Proton pump inhibitors for heartburn point to overmedication
About 40% of patients don't have an evidence-based reason to be taking the drugs long term
Millions of Canadians are taking a prescription drug for heartburn long term but many of them don't need it, exposing them to a growing list of side-effects, say doctors who work with patients on discontinuing the drugs.
The drugs, called proton pump inhibitors (PPIs), include omeprazole (Losec), esomeprazole (Nexium), lansoprazole (Prevacid) and the over-the-counter medication Olex.
PPIs work by lowering the amount of acid produced by the stomach.
Health Canada and the U.S. Food and Drug Administration have warned people to take them for the shortest period possible, namely a few weeks, and only for serious acid reflux, ulcers or stomach bleeding.
Earlier this month, JAMA Internal Medicine published a study and editorial on the adverse events associated with PPIs.
For instance, their long-term use have been linked to increased rates of:
Decreased bone density or strength.
- Increased rates of C. difficile.
- Low magnesium levels.
- Chronic kidney disease.
"There are studies showing about 40 per cent of patients don't have an evidence-based reason to be taking a proton pump inhibitor and that a lot of patients haven't tried other alternative therapies such as lifestyle modifications or medications that aren't as strong, or ones that have fewer side-effects," said Dr. Emily McDonald, an internal medicine specialist at McGill University Health Centre in Montreal.
PPIs were heavily advertised to consumers and doctors, and because they are highly effective and perceived to be safe, they were widely prescribed, McDonald said.
Dr. Kimberly Wintemute is a co-leader in Choosing Wisely Canada's family medicine project, which includes discontinuing or tapering people off PPIs when appropriate.
Both doctors recommended strategies to prevent heartburn, before drugs are used, that include:
- Avoiding acidic and spicy foods, mint, smoking, chocolate.
- Decreasing alcohol consumption.
- Sleeping with the head of the bed slightly raised and not lie down right after a big meal.
- Using gentler medications such as Tums and Rolaids or histamine-2 receptor blockers before "pulling out the big guns" of proton pump inhibitors.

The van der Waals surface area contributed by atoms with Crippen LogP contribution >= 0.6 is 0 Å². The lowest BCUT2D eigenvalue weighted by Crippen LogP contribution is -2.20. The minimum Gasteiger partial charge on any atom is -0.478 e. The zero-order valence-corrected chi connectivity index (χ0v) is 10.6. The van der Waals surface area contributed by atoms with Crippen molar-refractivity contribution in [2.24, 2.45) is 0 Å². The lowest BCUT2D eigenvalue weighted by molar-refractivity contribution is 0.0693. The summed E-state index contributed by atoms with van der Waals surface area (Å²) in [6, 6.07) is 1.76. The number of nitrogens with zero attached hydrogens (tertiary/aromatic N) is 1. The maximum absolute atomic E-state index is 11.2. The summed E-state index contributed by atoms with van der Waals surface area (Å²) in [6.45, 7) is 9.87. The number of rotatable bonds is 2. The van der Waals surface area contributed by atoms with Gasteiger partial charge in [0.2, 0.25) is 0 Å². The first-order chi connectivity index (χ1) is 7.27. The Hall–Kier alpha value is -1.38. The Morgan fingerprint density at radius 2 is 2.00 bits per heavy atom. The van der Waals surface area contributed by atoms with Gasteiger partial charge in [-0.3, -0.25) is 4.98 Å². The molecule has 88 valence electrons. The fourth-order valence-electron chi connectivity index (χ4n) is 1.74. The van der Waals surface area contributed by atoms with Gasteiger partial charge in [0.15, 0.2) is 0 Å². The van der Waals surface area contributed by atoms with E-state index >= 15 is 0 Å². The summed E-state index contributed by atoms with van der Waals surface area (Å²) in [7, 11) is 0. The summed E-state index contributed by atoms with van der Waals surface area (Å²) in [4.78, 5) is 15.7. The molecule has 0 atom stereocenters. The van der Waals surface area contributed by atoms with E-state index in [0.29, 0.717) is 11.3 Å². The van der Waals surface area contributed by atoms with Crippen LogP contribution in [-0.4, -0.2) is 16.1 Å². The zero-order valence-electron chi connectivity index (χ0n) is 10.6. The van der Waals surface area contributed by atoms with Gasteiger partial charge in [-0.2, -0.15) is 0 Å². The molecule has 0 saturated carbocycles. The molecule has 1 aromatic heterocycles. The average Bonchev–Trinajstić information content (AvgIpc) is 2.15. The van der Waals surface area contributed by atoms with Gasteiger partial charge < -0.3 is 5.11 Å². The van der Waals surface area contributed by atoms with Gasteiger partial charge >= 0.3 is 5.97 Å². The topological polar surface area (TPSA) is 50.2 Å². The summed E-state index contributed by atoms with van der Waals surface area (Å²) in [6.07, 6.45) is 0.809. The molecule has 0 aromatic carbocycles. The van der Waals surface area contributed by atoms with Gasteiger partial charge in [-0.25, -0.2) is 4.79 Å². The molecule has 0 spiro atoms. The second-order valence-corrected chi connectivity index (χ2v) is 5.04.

"There is always a pull to do the fastest thing, but the fastest thing in medicine isn't always the wisest thing in medicine," said Wintemute.
At the North York Family Health clinic, Wintemute and her colleagues are flagging electronic charts of patients who've been on PPIs for 12 months. The next time such a patient comes in, they have a conversation about the risks of being on it long term and whether it's a good time to taper or switch.
"We are giving them guidance so you know if you stop your PPI, you will probably have some rebound burning in the ensuing few weeks, and here is how we can deal with that."
Anyone who has had gastrointestinal bleeding, severe inflammation in the esophagus spotted by a scope, or precancerous changes in the esophagus needs to stay on PPIs, Wintemute said.
The esophagus is a tube that connects the throat and stomach.
Paul Love, 45, of Whitby, Ont., took a PPI prescribed for acid reflux — the backward flow of stomach acid into the esophagus — for several years. His doctor tried some other medications first.
"It's kind of like a volcano in your chest. It just rises up and it's painful, it's uncomfortable. I just felt I needed relief."
He's been suffering for about 15 years.
Once Love started taking the PPI regularly, he felt like he no longer had acid reflux and decided to try to solve it naturally by improving his diet, such as avoiding chocolate and eating more fruits and vegetables.
"I think maybe in our culture there's a tendency to overmedicate situations," said Love, who's been trying to stop the drugs for about two weeks.
For flare-ups, he now turns to a glass of milk and piece of bread. "It's just like smothering a fire."